If you have been following the news lately, you may have seen a New York Times article about a woman who was jailed for months after police misidentified her cotton candy for drugs. How is this possible? Unfortunately, it happens all the time, and is not limited to drug identification. The forensic methods used by prosecutors and law enforcement are often not repeatable, and use methods that are not scientifically sound.
Everyday items can test positive for illegal substances
There are countless news stories that describe roadside drug testing kits that develop false positives. Some examples include: Tylenol PM testing as cocaine, chocolate kisses giving a false positive for marijuana, cough syrup being positive for heroin and much more. Because a roadside drug test is not done in a controlled setting by non-scientists, the chances of error are much more likely. Unfortunately, the real world stakes could not be higher for defendants.
Because courts look to other court opinions to apply the facts of their case to the law, when bad science is allowed in the courtroom it has a domino effect on the administration of justice. When a forensic technique that cannot be repeated using the same set of conditions and a different analyst is accepted at face value by the legal system, it is a recipe for widespread wrongful convictions. Furthermore, many defendants who are wrongfully accused feel they have no other alternative than to accept a plea deal.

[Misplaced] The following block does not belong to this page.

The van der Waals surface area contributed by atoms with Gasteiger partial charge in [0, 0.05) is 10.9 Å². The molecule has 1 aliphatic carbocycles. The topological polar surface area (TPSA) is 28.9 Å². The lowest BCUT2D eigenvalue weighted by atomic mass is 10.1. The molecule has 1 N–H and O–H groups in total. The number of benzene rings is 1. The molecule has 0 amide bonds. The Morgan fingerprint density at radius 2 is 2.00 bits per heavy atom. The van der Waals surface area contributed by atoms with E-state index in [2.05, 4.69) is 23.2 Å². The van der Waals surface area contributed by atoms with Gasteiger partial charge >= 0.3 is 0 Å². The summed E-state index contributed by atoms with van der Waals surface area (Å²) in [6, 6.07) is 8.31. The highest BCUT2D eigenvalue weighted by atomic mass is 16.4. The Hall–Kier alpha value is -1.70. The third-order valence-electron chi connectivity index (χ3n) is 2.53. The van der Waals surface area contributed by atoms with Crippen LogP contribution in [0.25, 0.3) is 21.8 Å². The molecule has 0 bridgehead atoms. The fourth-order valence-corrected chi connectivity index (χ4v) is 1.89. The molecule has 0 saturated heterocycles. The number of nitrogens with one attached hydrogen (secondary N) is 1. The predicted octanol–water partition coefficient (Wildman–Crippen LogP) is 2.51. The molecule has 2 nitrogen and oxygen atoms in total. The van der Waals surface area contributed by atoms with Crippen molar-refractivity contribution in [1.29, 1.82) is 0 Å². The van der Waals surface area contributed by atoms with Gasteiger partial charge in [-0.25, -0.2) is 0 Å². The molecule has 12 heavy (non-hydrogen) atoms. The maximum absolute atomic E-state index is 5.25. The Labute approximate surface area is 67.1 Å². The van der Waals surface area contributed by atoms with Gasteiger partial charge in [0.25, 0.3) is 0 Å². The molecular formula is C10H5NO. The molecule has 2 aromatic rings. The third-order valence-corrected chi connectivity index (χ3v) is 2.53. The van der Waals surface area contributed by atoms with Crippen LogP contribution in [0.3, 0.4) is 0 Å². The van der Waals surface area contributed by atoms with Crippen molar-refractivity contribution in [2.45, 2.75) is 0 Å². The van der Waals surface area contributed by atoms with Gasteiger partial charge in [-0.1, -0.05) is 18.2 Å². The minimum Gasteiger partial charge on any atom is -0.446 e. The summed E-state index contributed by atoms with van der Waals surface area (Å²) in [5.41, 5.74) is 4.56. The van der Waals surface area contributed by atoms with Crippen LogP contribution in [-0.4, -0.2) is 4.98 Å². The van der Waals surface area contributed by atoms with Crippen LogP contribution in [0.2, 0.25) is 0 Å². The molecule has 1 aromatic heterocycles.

Bad science and confirmation bias
Many state crime laboratories are not accredited, which means that an independent third party organization reviews their handling and methodology techniques to verify accuracy. Even worse, most of the manufacturers of roadside drug testing kits used by police are not regulated or disclose warnings about the expected margin of error on the product. Police are often untrained on the risk of false positives. Accreditation, training, and warnings are all important because of a concept called confirmation bias, which basically means that when someone wants or expects a certain result that they will ignore indicators that put that conclusion into question.
A wrongful conviction based on bad forensics will follow you for the rest of your life, long after you are released from jail. If you are ever pulled over and arrested by police for drug possession when you did not have drugs in your car, it is important that you do not accept a guilty plea bargain if one is offered. Roadside drug tests are notoriously unreliable, and have resulted in innocent people being convicted. You should call a defense attorney immediately to represent you.